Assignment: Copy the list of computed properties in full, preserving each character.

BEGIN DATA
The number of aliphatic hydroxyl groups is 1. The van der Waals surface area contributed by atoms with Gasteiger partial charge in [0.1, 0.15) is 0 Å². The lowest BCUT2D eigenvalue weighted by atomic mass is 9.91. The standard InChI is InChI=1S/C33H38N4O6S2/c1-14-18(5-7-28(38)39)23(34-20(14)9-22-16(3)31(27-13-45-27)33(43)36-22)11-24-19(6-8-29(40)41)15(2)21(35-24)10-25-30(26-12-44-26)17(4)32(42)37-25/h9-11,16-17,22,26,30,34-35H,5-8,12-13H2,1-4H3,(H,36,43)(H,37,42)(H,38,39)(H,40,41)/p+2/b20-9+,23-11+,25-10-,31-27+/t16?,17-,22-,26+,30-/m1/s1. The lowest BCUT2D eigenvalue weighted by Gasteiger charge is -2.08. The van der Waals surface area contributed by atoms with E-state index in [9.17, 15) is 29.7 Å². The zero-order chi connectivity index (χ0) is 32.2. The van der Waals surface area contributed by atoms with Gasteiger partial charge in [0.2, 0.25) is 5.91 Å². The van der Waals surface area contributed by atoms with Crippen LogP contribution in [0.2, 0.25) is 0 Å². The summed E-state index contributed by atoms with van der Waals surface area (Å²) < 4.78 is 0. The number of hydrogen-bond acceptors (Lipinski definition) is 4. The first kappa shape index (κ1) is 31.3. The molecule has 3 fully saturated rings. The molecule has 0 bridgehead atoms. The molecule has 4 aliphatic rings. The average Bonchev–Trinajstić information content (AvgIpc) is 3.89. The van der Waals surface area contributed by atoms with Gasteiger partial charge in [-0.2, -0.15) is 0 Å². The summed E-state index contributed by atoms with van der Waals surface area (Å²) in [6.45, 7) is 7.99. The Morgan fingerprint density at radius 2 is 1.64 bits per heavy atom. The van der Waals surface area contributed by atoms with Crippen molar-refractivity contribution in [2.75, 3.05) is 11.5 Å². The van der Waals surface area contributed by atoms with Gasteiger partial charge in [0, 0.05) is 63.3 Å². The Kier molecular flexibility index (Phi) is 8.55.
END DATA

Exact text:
The number of aliphatic hydroxyl groups is 1. The van der Waals surface area contributed by atoms with Gasteiger partial charge in [0.1, 0.15) is 0 Å². The lowest BCUT2D eigenvalue weighted by atomic mass is 9.91. The standard InChI is InChI=1S/C33H38N4O6S2/c1-14-18(5-7-28(38)39)23(34-20(14)9-22-16(3)31(27-13-45-27)33(43)36-22)11-24-19(6-8-29(40)41)15(2)21(35-24)10-25-30(26-12-44-26)17(4)32(42)37-25/h9-11,16-17,22,26,30,34-35H,5-8,12-13H2,1-4H3,(H,36,43)(H,37,42)(H,38,39)(H,40,41)/p+2/b20-9+,23-11+,25-10-,31-27+/t16?,17-,22-,26+,30-/m1/s1. The lowest BCUT2D eigenvalue weighted by Gasteiger charge is -2.08. The van der Waals surface area contributed by atoms with E-state index in [9.17, 15) is 29.7 Å². The zero-order chi connectivity index (χ0) is 32.2. The van der Waals surface area contributed by atoms with Gasteiger partial charge in [0.2, 0.25) is 5.91 Å². The van der Waals surface area contributed by atoms with Crippen LogP contribution in [0.2, 0.25) is 0 Å². The summed E-state index contributed by atoms with van der Waals surface area (Å²) < 4.78 is 0. The number of hydrogen-bond acceptors (Lipinski definition) is 4. The first kappa shape index (κ1) is 31.3. The molecule has 3 fully saturated rings. The molecule has 0 bridgehead atoms. The molecule has 4 aliphatic rings. The average Bonchev–Trinajstić information content (AvgIpc) is 3.89. The van der Waals surface area contributed by atoms with Gasteiger partial charge in [-0.2, -0.15) is 0 Å². The summed E-state index contributed by atoms with van der Waals surface area (Å²) in [6.45, 7) is 7.99. The Morgan fingerprint density at radius 2 is 1.64 bits per heavy atom. The van der Waals surface area contributed by atoms with Crippen molar-refractivity contribution in [2.75, 3.05) is 11.5 Å². The van der Waals surface area contributed by atoms with Gasteiger partial charge in [0, 0.05) is 63.3 Å². The Kier molecular flexibility index (Phi) is 8.55.